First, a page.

Saturday, May 16, 2015

Puppy, My've killed me

I am dead...or at least dead from exhaustion. We have a new puppy. Not just any old new puppy, we have a (now) 10-week old Great Pyrenees puppy. They are cute, adorable, super soft and full of that sweet puppy breath smell that makes them so lovable.But, they are also hyperintelligent, independent thinkers and stubborn. Oh, so very stubborn!

The only reason that this has anything to do with writing is that she seems to know when I'm sitting down to write. It doesn't matter what chair I sit in, if I have a laptop or some random notebook, it doesn't even matter if she was sound asleep and the only movement I made was to pick up a pencil (so I don't have to click a pen). She's up and demanding attention.

It also might not be so bad if I was younger, had  better knees, a 20-year old back, or no job so I could sleep when she does. The larger problem are the characters in my head who are all doting  over her and asking if she can be in their books too. While it would be fun to include this particular dog breed in all my books as some kind of "Easter egg", I don't really think it will work. So now they're all calling dibs, arguing over who has the best reason to have her in their story lines, all while dropping new plots, dialogue and characters in my head.

I know the puppy stage will only last for about 6-9 months, when the chewing will hopefully end and she'll sleep through the night. Unfortunately I can't say the same about the people in my head who've been there for years and so no signs of leaving until I write all the stories they have.

For those who've never seen one of these pups, here's a picture for you.

Saturday, May 2, 2015

Jumping into Spring by Temple Hogan

Trees wave their tender new leaves, birds dart around as if reacquainting themselves after a winter in Florida or further South. Plants timidly stick their heads above ground. Soft bellied middle-aged suburbanites poke their heads out their doors regretfully. No more spending a snowy day snuggled before the fire with the television or computer on. No more indulging on big bowls of hot home made soup and bread. No more popcorn evenings.
Spring is nice, but with it comes all sorts of responsibilities. We have to rake the flower beds and mow the grass and if you're lucky enough to live on a lake, rebuild the sea wall and put out the dock and have the boat delivered from storage. You have to clean away the lazy comfort of winter hazed windows and dusty corners, especially in your mind. You have to 'unhibernate'.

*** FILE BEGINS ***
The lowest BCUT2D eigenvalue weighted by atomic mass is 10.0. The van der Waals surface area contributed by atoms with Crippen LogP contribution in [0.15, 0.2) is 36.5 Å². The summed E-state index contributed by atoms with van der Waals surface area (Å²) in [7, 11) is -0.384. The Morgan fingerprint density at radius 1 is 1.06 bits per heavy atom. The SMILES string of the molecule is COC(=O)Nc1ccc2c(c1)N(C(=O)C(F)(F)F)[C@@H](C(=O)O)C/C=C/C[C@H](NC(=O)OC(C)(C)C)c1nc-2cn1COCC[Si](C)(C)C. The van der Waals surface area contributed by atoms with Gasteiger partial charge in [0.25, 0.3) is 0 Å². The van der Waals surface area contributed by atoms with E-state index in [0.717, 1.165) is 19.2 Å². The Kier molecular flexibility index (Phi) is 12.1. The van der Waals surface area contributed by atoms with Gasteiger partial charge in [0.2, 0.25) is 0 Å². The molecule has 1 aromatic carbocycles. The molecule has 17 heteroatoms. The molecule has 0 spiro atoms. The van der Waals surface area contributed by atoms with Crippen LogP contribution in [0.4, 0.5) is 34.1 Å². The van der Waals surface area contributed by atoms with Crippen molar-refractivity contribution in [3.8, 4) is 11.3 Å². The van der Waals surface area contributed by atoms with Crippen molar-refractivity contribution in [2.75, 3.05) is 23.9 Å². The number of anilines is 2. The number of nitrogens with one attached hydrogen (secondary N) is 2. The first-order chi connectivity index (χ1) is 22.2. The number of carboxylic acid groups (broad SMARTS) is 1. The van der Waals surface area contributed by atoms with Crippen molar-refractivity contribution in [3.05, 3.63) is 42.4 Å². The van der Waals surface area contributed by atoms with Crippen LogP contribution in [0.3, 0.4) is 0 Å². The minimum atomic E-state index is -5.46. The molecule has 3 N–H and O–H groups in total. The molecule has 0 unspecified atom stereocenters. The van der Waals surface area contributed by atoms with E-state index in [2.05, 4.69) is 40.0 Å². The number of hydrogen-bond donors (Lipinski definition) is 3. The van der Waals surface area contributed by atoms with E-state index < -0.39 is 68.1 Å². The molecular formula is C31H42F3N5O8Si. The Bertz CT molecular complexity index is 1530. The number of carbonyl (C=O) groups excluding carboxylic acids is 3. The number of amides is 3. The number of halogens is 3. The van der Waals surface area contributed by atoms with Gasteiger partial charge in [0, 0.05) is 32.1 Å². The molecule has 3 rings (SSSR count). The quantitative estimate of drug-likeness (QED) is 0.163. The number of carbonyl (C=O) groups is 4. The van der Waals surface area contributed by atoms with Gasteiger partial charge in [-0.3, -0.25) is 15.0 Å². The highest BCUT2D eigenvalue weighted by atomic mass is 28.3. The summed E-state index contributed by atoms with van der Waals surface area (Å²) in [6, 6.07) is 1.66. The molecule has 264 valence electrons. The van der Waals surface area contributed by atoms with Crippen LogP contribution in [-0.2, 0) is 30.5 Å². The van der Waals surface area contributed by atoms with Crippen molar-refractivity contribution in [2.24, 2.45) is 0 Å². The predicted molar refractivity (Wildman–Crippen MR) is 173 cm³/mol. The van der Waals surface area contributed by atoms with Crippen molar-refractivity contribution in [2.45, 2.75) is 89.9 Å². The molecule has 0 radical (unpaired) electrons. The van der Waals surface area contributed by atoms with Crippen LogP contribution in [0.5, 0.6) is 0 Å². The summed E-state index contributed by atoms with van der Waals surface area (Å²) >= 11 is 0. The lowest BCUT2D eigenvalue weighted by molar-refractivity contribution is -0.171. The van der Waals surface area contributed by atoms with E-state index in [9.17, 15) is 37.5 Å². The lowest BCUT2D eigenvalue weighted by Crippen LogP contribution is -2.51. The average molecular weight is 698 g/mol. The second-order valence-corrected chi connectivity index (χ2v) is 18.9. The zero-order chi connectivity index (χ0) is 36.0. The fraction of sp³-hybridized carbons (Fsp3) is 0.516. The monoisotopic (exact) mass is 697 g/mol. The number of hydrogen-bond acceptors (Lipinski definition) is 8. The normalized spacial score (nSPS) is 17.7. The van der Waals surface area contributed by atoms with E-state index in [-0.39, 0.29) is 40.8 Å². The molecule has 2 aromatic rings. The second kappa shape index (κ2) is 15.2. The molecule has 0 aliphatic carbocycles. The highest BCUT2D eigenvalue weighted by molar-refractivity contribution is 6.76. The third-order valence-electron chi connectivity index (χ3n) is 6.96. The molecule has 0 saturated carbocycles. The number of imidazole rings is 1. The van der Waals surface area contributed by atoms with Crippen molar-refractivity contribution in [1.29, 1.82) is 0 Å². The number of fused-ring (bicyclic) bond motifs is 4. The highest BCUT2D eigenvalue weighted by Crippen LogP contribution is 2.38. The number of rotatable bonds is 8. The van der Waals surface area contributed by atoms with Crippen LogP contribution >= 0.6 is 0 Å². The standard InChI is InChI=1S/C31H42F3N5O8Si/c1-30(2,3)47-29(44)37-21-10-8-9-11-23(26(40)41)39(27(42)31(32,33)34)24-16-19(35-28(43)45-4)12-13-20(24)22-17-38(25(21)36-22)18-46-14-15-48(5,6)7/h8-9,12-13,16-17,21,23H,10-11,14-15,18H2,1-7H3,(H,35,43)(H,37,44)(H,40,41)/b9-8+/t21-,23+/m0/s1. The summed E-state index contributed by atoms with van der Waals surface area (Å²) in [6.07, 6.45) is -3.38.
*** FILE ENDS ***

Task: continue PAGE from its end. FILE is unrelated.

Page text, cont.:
You have to finish that book that you've told yourself all winter you were brainstorming in your head. Yeah, right!
So the moment has come! No more procrastination. You plant yourself in front of the computer, not to play word with your friends, but to work! You reread what you've started, fearful it's totally all bad and are surprised and gratified that some of it's salvageable. Should be a snap to get it finished, but you have patio furniture to clean, flower pots to plant, a garden to rototiller and vegetables to put in and all of it has to be done now!
You do it all, because you're still practicing to be a super woman. You make gallons of potato salad because your husband loves yours best, you boil dozens of ears of corn, help grandkids roast a million marshmallows, (you're the 'smores queen of the neighborhood), grill hundreds of brats, skewer the same number of hot dogs, (a black greasey cloud rises from our back yard daily), and wash enough beach towels every day that could service a spa. And it all started with spring!
You have another book due in four months. You're not going to procrastinate, you tell yourself. You're not going to let anything distract you. You're getting ahead of the game, but at the end of spring and summer, when people pack up their clean beach towels and return to their peaceful abodes, you collapse in your patio chair, place your feet on another, hook your arms over the chair arms to hold you in place and stare out at the world with a blank gaze and drool running down your chin. You long for winter. Maybe by spring you'll be able to write again. Maybe not.

Friday, May 1, 2015

RONE Award Nomination

by Patricia Kiyono

It’s the first of the month, which means that it’s my turn to blog here! I’ve been terribly unreliable during the last year, despite reminders on my calendar. I wonder why? Normally I’m quite diligent about my commitments. But writing in general has been a struggle lately. Fortunately, I have some awesome news to share, and I even remembered in time to post here!
My novella Searching for Lady Luck has been nominated for a RONE Award. RONE stands for Reward of Novel Excellence and it’s presented by InD’Tale Magazine for “Spotlighting the very best and rewarding excellence in the Indie and Small Publishing Industry.”  In other words, books like mine, published by small, primarily ebook publishing houses.

To be nominated for a RONE Award, a book needs to be reviewed by an InD’Tale reviewer during the previous year and receive four or five stars. Voting takes place online in small chunks, with different categories. The novella category is up for votes May 4 through 10, so I’ll be asking for your votes through the GRRWG loop as well as on Facebook! This is the same book that won Cover of the Month earlier this year, and it’s one of my favorites. I’m so glad it’s getting this awesome recognition!
Click on the cover to read more!